Steve Hall mentioned handlers from the Maine Wildlife Park arrived on the refuge and helped carry Luvey and Ahote to journey containers that have been meant for lions. The Maine employees did “everything by the book,” Steve Hall mentioned, and he didn’t blame them for Ahote’s demise. 

He did blame the DEC for not reviewing wildlife license functions from proposed successors quickly sufficient to maintain the bears and different animals on the refuge and forestall the switch. 

The DEC blamed the Halls. “The transport could have been prevented if the Halls had cooperated with DEC’s multiple attempts to bring AWR (Adirondack Wildlife Refuge) into compliance during repeated violations of state and federal laws, regulations and license conditions that are in place to protect public safety, native wildlife, and regulated animals possessed under licenses issued by DEC,” a DEC spokesperson responded, including that Ahote’s demise was “a very sad and unfortunate event.”

“The DEC always claims that they are protecting the public and the animals, but the real result of forcing us to rehome the wolves, bears, etc. has been the loss of a key educational center for students, as well as an economic benefit to High Peaks hotels, restaurants and other merchants,” Steve Hall wrote. “We can now add to this dubious distinction the death of Ahote, as well as half the raptors the regulatory bodies insisted that we rehome.”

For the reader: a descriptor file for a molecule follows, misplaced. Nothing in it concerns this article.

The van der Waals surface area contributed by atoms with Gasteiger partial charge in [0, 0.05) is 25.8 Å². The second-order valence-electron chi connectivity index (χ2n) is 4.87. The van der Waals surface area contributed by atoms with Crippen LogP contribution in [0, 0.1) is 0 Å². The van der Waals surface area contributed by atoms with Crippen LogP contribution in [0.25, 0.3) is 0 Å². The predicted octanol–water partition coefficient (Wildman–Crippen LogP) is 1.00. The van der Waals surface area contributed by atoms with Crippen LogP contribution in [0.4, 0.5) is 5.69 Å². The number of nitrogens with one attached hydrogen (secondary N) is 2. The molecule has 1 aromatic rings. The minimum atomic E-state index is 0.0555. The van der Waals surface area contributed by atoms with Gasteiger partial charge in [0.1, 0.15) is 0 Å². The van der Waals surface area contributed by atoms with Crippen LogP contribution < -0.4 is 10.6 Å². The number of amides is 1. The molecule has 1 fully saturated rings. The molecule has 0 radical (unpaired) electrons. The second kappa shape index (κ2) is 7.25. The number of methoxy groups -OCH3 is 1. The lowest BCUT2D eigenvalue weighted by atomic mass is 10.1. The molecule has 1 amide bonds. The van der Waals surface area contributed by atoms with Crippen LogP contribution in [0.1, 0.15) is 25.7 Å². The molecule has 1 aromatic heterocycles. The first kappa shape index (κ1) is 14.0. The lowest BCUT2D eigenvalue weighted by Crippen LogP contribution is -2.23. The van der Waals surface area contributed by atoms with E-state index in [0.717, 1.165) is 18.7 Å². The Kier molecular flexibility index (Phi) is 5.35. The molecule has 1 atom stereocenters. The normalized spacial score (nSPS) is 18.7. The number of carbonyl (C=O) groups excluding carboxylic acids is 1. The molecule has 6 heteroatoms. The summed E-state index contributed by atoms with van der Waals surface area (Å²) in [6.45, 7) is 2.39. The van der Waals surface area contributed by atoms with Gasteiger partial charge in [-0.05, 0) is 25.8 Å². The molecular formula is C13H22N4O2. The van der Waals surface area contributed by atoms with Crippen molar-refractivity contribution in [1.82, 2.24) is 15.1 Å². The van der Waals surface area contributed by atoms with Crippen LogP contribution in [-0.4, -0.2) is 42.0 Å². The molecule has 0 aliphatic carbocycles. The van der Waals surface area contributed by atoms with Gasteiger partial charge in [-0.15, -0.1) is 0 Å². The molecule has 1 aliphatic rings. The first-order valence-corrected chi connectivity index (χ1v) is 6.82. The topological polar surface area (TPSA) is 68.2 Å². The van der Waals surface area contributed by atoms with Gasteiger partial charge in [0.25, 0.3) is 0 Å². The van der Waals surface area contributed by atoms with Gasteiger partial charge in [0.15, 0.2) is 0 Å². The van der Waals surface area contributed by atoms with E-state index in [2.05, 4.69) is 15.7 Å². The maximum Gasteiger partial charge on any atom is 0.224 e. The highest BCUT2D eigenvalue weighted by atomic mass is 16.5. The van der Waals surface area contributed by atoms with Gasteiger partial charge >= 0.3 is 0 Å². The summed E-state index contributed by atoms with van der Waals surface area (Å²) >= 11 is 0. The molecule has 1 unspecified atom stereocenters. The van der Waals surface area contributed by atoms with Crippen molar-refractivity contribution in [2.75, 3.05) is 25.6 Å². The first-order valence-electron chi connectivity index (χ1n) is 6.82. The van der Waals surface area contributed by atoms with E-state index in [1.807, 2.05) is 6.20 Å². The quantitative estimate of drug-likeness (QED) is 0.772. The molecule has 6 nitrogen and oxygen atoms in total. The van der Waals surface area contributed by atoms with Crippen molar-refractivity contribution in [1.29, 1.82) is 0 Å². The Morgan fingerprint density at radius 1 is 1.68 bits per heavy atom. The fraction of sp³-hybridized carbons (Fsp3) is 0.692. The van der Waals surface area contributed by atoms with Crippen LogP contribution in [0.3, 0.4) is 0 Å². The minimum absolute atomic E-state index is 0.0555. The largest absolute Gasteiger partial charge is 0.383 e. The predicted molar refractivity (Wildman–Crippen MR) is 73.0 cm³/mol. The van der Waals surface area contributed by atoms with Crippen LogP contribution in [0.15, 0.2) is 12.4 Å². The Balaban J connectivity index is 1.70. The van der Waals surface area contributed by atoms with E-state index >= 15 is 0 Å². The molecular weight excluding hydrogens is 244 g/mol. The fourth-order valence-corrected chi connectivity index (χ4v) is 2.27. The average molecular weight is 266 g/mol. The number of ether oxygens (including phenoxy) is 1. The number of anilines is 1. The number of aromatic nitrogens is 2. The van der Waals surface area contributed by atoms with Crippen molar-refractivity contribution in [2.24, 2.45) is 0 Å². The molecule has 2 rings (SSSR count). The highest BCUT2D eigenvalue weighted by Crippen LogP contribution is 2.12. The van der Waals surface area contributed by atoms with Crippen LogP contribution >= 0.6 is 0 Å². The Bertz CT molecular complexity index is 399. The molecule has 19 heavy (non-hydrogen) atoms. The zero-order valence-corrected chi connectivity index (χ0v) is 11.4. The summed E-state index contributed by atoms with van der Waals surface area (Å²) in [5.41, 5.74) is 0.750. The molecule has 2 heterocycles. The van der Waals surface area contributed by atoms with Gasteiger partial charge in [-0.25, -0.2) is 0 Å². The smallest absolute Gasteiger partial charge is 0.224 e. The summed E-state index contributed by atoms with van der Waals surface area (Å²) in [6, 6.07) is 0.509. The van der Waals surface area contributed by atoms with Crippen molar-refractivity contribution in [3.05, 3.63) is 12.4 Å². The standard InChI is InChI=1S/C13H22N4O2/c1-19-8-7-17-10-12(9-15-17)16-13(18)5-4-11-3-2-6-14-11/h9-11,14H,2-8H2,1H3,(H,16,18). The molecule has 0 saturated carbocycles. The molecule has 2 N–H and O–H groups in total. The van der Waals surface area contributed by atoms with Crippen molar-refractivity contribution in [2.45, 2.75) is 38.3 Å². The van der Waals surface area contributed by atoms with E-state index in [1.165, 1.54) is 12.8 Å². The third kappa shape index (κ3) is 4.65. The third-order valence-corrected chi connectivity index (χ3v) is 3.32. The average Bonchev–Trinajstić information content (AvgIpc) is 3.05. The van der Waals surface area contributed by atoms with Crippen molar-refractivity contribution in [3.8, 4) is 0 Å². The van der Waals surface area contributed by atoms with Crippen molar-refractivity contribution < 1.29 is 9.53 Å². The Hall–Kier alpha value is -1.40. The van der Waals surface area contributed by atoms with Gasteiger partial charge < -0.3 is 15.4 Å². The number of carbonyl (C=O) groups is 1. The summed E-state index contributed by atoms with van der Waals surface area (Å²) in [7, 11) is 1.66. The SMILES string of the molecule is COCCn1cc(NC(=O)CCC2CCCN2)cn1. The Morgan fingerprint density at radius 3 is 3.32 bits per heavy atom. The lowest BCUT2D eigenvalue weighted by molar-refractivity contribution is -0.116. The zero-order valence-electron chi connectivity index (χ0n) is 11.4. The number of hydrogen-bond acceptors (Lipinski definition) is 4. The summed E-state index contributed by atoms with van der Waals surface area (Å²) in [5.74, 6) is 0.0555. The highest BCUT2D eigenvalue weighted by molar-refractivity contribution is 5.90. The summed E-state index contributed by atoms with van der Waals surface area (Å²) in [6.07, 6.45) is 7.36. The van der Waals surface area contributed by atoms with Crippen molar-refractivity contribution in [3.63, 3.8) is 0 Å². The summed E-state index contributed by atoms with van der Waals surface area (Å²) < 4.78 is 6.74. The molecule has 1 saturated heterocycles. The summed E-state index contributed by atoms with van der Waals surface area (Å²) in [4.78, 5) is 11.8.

The U.S. Fish and Wildlife Service had related dealings with the Halls when it got here to long-term violations with migratory birds and bald eagles. The federal company denied renewing Wendy Hall’s licenses for working with birds, and initially of January 2020, she was ordered to search out new houses for all these in her possession. Steve Hall mentioned they’d warned regulators that most of the birds have been older and transferring them “did not bode well.” Steve Hall claimed that about six birds had died after getting relocated.

Earlier, the Halls and the Nature Walks Conservation Society needed the refuge’s normal supervisor Hanna Cromie and employees member Donald Tourtellot to tackle the wildlife licenses and maintain the animals on the refuge. The DEC denied their functions, citing false statements and different violations the 2 participated in on the refuge. Cromie and Tourtellot, in written depositions filed with the DEC throughout Ahote and Luvey’s first escape, admitted to breaking a tree to make it appear to be the bears’ escape was an “act of God.” The bears had truly dug out of their enclosure and rambled into the woods. At that point, the Halls didn’t have a fringe fence as required by the U.S. Department of Agriculture. 

Kevin and Jackie Woodcock, who Steve Hall mentioned have been serving to them improve the refuge’s animal enclosures, have utilized for these wildlife licenses now. Steve Hall mentioned the DEC has denied that it acquired the functions, however the DEC instructed the Explorer it acquired these functions and is reviewing them. Jackie Woodcock and Steve Hall each write once in a while for the Explorer’s community-run discussion board, the Adirondack Almanack. 

Steve Hall mentioned Wendy Hall is dying of most cancers. They proceed to dwell on the refuge property, although Steve Hall mentioned Wendy Hall is now not a part of the refuge’s administration. He hopes the Woodcocks and others can take over. The Nature Walks Conservation Society can be working with the refuge. Its board of administrators contains the Halls’ son and daughter-in-law, Dan and Magdalena. 

“Don’t worry about the Wildlife Refuge,” Steve Hall wrote in a remark. “We’re not going anywhere, and will be reorganizing, bringing forth more education on various topics.”

The DEC mentioned the refuge can function if the Halls and the ability keep freed from state-regulated wildlife and don’t interact in wildlife rehabilitation or one other exercise below “DEC jurisdiction.”